Since the recession began in 2008, the idea that college education is a golden ticket to prosperity has become a bit tarnished. More college graduates than ever find themselves carrying an immense amount of student debt, while at the same time trying to land a job in a very unfriendly job market. Peter Coy, writing for Bloomberg Business Week, is now looking at how, over the past several decades, the perception that college debt is good debt has permeated society — and how in the past 5 years that notion has slowly begun to fall apart.
Although the rumblings about a student debt bubble were common as early as 2006, it wasn’t until 2010, when the amount of combined student loan debt surpassed credit card debt in the country for the first time, that the clamor grew deafening. Since then, it seems, the problem of college graduates carrying loans that they might be unable to ever pay off is seldom off the front pages.
In 2011, the total student load debt was larger than the total amount of auto loans. In March of this year, it surpassed $1 trillion for the first time according to the report by the Consumer Financial Protection Bureau.
It grew by $300 billion from the third quarter of 2008 even as other forms of debt shrank by $1.6 trillion, according to a separate tabulation by the Federal Reserve Bank of New York. In a press briefing at the White House in April, Education Secretary Arne Duncan said, “Obviously if you have no debt that’s maybe the best situation, but this is not bad debt to have. In fact, it’s very good debt to have.”
It seems like everyday realities for current college students and those who have recently graduated belie Duncan’s optimism. Even if the idea that carrying student loan debt isn’t in itself a bad thing rings true, that surely doesn’t go for any amount of debt. After a certain point, like all the other loans that must be repaid, it becomes a burden rather than an investment in future success.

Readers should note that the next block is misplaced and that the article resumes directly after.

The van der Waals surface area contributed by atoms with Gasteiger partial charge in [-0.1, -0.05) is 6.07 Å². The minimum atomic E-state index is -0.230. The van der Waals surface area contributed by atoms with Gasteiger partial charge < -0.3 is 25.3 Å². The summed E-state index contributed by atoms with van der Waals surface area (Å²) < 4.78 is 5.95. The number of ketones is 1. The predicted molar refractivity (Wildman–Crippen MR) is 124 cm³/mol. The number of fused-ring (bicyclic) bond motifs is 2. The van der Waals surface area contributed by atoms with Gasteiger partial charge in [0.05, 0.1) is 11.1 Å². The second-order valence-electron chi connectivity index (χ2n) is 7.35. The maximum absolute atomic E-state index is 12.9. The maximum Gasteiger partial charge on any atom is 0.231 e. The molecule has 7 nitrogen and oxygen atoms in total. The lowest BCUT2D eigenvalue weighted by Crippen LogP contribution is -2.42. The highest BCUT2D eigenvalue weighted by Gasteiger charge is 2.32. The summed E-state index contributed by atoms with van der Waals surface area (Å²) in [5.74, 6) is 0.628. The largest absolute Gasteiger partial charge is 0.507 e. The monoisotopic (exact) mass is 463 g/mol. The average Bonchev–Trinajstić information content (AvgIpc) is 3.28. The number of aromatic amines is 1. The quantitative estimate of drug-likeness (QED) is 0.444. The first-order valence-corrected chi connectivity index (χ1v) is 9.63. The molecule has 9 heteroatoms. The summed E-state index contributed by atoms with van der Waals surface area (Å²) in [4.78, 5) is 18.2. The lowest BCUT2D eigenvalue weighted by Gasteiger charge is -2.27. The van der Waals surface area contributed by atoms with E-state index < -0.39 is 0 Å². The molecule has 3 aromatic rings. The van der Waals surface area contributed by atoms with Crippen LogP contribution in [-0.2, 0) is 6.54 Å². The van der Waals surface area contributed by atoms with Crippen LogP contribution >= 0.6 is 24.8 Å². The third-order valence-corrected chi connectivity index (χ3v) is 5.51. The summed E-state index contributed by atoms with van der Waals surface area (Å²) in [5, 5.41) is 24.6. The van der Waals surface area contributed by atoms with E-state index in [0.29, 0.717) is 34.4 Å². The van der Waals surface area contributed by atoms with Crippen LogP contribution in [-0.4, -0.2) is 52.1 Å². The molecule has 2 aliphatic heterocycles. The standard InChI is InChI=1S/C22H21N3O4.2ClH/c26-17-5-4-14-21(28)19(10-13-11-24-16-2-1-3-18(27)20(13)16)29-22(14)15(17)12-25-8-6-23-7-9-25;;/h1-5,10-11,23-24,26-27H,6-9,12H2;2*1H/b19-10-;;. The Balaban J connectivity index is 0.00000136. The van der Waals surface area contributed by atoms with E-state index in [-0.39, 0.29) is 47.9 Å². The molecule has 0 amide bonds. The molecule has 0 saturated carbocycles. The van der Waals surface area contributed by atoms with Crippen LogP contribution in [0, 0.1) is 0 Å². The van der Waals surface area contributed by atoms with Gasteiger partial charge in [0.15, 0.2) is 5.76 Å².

There are several proposed solutions to the student loan crisis, but as Coy points out, there is bound to be at least one entrenched interest group opposing each one. One approach that would have the most impact would be to allow bankruptcy court judges to discharge student loans. This was possible until restrictions were gradually introduced starting in 1976, and now this kind of debt can only be discharged when the filer can prove “undue hardship.”
Allowing this kind of bankruptcy discharge of government student loans would no doubt prove to be a difficulty for schools. However, according to Alex Pollock of the American Enterprise Institute, that is a feature rather than a bug. Avoidance of this kind of pain might make colleges think twice about pushing their students into these kinds of loans — and just might make administrators reconsider their eagerness to raise tuition.
Some of the nation’s wealthiest universities—and some smaller schools such as North Carolina’s Davidson College—have eased the burden on students by replacing all loans with grants in financial-aid packages. That’s noble, but not a realistic solution for all of higher education. “Most colleges are not awash in money. It would be very difficult to dial back the competitive game” of doling out aid to maximize revenue, says Douglas White, a business consultant and higher-education expert in Richmond, Va.